Sometimes the hype machine gets itself all worked up and makes you think it’s totally worth paying $30 to preorder a hardcover copy of what promises to be the book that will define a generation. And then you get it, and it’s garbage. I definitely don’t preorder many books these days, just because I’ve been burned one too many times. So I’m always leery when a book is preceded by the sort of fanfare one typically reserves for a fifteenth century monarch. And if the book doesn’t deserve that fanfare, I stop reading it.

004: It’s not my cup of tea.
Sometimes a book isn’t for me. Simple as that. It’s nothing against the book itself.

005: The story is inspiration porn.
I really hate stories that tell us characters with disabilities or diseases are inspirational simply because they have disabilities or diseases. Characters with disabilities or diseases should not exist to make able-bodied readers feel inspired and good about themselves. Characters with disabilities and diseases should be in stories though, BECAUSE THERE ARE PEOPLE WITH DISABILITIES AND DISEASES IN THE REAL WORLD.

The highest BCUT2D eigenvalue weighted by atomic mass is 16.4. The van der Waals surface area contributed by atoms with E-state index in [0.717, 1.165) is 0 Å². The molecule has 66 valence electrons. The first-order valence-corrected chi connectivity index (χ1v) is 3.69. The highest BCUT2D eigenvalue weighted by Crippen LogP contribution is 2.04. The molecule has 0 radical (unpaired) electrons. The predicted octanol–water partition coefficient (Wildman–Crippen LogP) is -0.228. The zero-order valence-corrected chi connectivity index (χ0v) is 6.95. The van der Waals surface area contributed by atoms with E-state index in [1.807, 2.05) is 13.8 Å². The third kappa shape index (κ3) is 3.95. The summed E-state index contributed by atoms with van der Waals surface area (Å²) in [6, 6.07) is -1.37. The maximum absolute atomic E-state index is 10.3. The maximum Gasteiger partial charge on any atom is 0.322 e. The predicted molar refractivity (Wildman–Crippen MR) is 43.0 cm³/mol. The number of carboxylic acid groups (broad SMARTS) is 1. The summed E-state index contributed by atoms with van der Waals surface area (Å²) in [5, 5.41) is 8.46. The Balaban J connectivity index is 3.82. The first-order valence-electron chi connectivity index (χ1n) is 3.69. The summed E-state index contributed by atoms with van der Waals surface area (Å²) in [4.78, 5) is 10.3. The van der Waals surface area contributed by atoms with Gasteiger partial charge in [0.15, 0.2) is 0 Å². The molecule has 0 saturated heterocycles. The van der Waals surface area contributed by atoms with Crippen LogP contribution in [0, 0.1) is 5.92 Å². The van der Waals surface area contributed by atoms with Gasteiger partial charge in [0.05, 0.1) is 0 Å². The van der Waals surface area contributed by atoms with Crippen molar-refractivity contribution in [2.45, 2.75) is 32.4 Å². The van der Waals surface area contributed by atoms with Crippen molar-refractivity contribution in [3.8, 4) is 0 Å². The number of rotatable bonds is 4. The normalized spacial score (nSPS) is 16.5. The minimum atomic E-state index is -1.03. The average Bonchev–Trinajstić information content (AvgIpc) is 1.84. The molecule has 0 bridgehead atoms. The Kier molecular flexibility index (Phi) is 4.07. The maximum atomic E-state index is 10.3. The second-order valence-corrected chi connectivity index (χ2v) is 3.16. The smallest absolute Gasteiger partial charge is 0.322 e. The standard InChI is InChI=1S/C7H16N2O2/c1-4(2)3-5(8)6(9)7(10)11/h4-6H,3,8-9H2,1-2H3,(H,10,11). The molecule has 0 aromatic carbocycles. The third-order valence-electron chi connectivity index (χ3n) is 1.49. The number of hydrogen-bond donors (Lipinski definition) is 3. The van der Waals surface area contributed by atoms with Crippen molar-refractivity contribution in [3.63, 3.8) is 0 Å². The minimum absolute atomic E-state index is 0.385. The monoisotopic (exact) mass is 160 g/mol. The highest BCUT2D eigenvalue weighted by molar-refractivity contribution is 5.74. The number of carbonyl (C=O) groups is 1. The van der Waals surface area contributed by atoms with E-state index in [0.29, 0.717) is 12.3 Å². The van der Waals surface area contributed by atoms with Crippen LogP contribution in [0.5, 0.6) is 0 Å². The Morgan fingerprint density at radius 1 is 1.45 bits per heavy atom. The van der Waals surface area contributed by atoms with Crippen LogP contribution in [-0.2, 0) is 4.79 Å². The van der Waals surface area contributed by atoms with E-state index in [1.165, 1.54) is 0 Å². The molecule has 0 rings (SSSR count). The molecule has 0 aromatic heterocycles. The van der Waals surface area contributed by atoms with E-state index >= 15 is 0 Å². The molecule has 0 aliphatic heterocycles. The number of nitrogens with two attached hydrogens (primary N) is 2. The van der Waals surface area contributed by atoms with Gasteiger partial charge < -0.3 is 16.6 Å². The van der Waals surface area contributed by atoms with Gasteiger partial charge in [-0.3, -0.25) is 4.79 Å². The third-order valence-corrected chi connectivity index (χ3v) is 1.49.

006: It’s one of those books that the pseudo-intellectual boys from college used to talk about.
I have a whole shelf of these, and I’m thinking about doing a blog post about them, and then giving them away to blog readers. I mean, I feel bad about giving you guys books I quit reading, but I also want that shelf real estate back and maybe these books are your jam. (Does anyone want a fuck ton of Bukowski and Salinger?) I only wish I still had the terrible mix CDs from the pseudo-intellectual dudes I knew in college. That would really be fun to go through.

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007: The author’s hand is way too damn heavy.